Cybersecurity. The federal bank regulatory agencies have issued multiple statements regarding cybersecurity. This guidance requires financial institutions to design multiple layers of security controls to establish lines of defense and ensure that their risk management processes address the risk posed by compromised customer credentials and include security measures to authenticate customers accessing internet-based services of the financial institution. The management of a financial institution is expected to maintain sufficient business continuity planning processes to ensure the rapid recovery, resumption and maintenance of operations in the event of a cyber-attack. A financial institution is also expected to develop appropriate processes to enable recovery of data and business operations and address rebuilding network capabilities and restoring data if the institution or its critical service providers fall victim to a cyber-attack. If we fail to observe the regulatory guidance, we could be subject to various regulatory sanctions, including financial penalties.
State regulators have also been increasingly active in implementing privacy and cybersecurity standards and regulations. Recently, several states, notably including California where we conduct substantially all our banking business, have adopted laws and/or regulations requiring certain financial institutions to implement cybersecurity programs and providing detailed requirements with respect to these programs, including data encryption requirements. Many such states (including California) have also recently implemented or modified their data breach notification and data privacy requirements. We expect this trend of state-level activity in those areas to continue, and we continue to monitor relevant legislative and regulatory developments in California where nearly all our customers are located.
In the ordinary course of business, we rely on electronic communications and information systems to conduct our operations and to store sensitive data. We employ a layered, defensive approach that leverages people, processes and technology to manage and maintain cybersecurity controls. We employ a variety of preventative and detective tools to monitor, block, and provide alerts regarding suspicious activity, as well as to report on any suspected advanced persistent threats. Notwithstanding the strength of our defensive measures, the threat from cyber-attacks is severe, attacks are sophisticated and increasing in volume, and attackers respond rapidly to changes in defensive measures. While to date we have not detected a significant compromise, significant data loss or any material financial losses related to cybersecurity attacks, our systems and those of our customers and third-party service providers are under constant threat and it is possible that we could experience a significant event in the future. Risks and exposures related to cybersecurity attacks are expected to remain high for the foreseeable future due to the rapidly evolving nature and sophistication of these threats, as well as due to the expanding use of Internet banking, mobile banking and other technology-based products and services by us and our customers. See Item 1A - “Risk Factors” for a further discussion of risks related to cybersecurity.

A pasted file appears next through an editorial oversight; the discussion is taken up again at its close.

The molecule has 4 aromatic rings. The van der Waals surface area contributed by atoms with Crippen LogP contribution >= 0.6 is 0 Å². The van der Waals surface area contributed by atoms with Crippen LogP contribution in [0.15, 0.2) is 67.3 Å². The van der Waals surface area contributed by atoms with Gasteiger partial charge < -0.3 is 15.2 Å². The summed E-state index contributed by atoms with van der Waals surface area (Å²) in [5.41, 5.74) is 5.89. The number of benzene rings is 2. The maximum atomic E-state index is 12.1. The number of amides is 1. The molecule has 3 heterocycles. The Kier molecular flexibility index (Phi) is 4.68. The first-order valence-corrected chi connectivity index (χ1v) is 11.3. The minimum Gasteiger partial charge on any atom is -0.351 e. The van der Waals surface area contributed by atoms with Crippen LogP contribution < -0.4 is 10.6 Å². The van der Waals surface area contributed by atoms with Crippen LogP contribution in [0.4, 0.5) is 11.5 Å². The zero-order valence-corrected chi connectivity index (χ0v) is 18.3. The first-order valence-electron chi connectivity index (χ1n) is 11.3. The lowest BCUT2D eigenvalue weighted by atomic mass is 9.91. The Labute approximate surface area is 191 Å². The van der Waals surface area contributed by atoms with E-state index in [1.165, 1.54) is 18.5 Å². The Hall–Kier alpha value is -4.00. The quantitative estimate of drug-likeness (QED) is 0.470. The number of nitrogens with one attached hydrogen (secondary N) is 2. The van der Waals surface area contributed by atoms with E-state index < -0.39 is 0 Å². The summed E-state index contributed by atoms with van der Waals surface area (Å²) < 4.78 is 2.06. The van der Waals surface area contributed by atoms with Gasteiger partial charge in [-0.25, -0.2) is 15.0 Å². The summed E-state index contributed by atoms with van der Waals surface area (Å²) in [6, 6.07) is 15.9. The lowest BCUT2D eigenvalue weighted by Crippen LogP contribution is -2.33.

Impact of Monetary Policy. The monetary policy of the Federal Reserve has a significant effect on the operating results of financial or bank holding companies and their subsidiaries. Among the tools available to the Federal Reserve to affect the money supply are open market transactions in U.S. government securities, changes in the discount rate on member bank borrowings and changes in reserve requirements against member bank deposits. These means are used in varying combinations to influence overall growth and distribution of bank loans, investments and deposits, and their use may affect interest rates charged on loans or paid on deposits.
Enforcement Powers of Federal and State Banking Agencies. The federal bank regulatory agencies have broad enforcement powers, including the power to terminate deposit insurance, impose substantial fines and other civil and criminal penalties, and appoint a conservator or receiver for financial institutions. Failure to comply with applicable laws and regulations could subject us and our officers and directors to administrative sanctions and potentially substantial civil money penalties. The DFPI also has broad enforcement powers over us, including the power to impose orders, remove officers and directors, impose fines and appoint supervisors and conservators.
Further Legislative and Regulatory Initiatives. Federal and state legislators as well as regulatory agencies may introduce or enact new laws or rules, or amend existing laws and rules, which may affect the regulation of financial institutions and their holding companies. In addition, some of the financial laws and regulations aiming to ease regulatory and compliance burden on financial institutions that were adopted during the last presidential administration could be repealed or eliminated going forward. The impact of any future legislative or regulatory changes cannot be predicted, but they could affect the Company and HBC’s business and operations.